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Irish Freedom: The History of Nationalism in Ireland
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Irish Freedom: The History of Nationalism in Ireland

3.79 of 5 stars 3.79  ·  rating details  ·  48 ratings  ·  7 reviews
Full of rich details drawn from years of original research, this study analyzes the shaping of the past, present, and future of Ireland through the history of Irish nationalism. A full presentation and explanation of why Irish nationalists have believed and acted as they have, why their ideas and strategies have changed over time, and what effect Irish nationalism has had ...more
Paperback, 400 pages
Published April 28th 2008 by Pan Macmillan (first published March 30th 2007)
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Vivian Valvano
English's knowledge is vast, his intellect is superb, and his research prowess is prodigious and even enviable. Why, then, 3 stars and not more for this valuable book? Two reasons. 1) Sometimes (not always ... just sometimes) the arm of revisionism reaches too far. One example: English writes, "So, as with most of the great leaders of nationalist Ireland (Charles Stewart Parnell, Eamon de Valera and John Hume among them), O'Connell's career was centred for the most part on democratic and non-vio ...more
First of all, what this book isn't: a history of Ireland. As the subtitle makes clear it is a history of nationalism is Ireland and one should have read at least an undergraduate level text on Irish history before this book. English defines nationalism and shows how it has evolved in the particular political and economic atmosphere of Ireland. He is by no means a fan of the "Nationalists" (as opposed to the Unionists) and thinks that partition was necessary and inevitable.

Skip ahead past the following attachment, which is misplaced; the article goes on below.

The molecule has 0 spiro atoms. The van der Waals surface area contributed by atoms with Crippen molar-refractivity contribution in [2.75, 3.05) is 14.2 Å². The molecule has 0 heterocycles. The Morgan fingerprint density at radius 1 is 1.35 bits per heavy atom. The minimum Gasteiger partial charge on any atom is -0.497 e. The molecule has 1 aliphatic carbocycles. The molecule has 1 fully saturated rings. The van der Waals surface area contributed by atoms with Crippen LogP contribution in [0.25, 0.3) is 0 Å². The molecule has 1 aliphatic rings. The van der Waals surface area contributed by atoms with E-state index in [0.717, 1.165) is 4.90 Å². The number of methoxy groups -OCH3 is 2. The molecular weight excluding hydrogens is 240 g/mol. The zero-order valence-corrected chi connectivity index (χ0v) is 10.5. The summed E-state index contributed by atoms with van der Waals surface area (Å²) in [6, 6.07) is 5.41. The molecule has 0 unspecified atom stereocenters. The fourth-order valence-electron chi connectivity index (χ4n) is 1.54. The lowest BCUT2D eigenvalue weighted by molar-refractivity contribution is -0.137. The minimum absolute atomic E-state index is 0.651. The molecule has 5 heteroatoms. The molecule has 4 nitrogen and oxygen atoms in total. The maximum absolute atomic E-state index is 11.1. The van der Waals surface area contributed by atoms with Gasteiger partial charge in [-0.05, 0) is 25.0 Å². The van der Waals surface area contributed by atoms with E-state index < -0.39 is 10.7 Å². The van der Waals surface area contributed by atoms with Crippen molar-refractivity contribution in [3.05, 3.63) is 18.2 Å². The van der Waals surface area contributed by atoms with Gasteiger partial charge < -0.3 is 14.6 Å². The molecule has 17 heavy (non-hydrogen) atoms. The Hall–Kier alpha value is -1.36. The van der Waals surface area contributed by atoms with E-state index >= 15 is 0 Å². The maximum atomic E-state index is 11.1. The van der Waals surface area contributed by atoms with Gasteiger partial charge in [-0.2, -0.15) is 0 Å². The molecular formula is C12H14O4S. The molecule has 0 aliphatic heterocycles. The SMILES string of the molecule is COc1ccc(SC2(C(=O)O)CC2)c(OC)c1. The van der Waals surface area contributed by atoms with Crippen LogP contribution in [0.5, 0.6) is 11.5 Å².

English is very widely
Mark O'hagan
I gave up history as a subject in school and always felt that there were huge gaps in my knowledge of Irish history. A huge "thank you" to Richard English for helping me to fill in those gaps. A very comprehensive book that asks a lot of "what if"? Questions of the reader -and that isn't a bad thing. Essential reading for anyone with more than just a passing interest in the subject
Caitríona  Nic Uidhir
This book looks really daunting, but it's written in flowing, accessible prose that is not at all laboured. Unlike many factual books, this account is enjoyable.
Dec 17, 2011 James marked it as to-read  ·  review of another edition
I'm reading this for two reasons. One is as research for my new W.I.P; the other is because I've forgotten most of what I was thought in school.
Anthony Graham
A great book by the ironically named Richard English. Hard going at times but worth the effort.
St. Patrick's day is coming up, so this one is on the "currently-reading" pile.

Nice overview!
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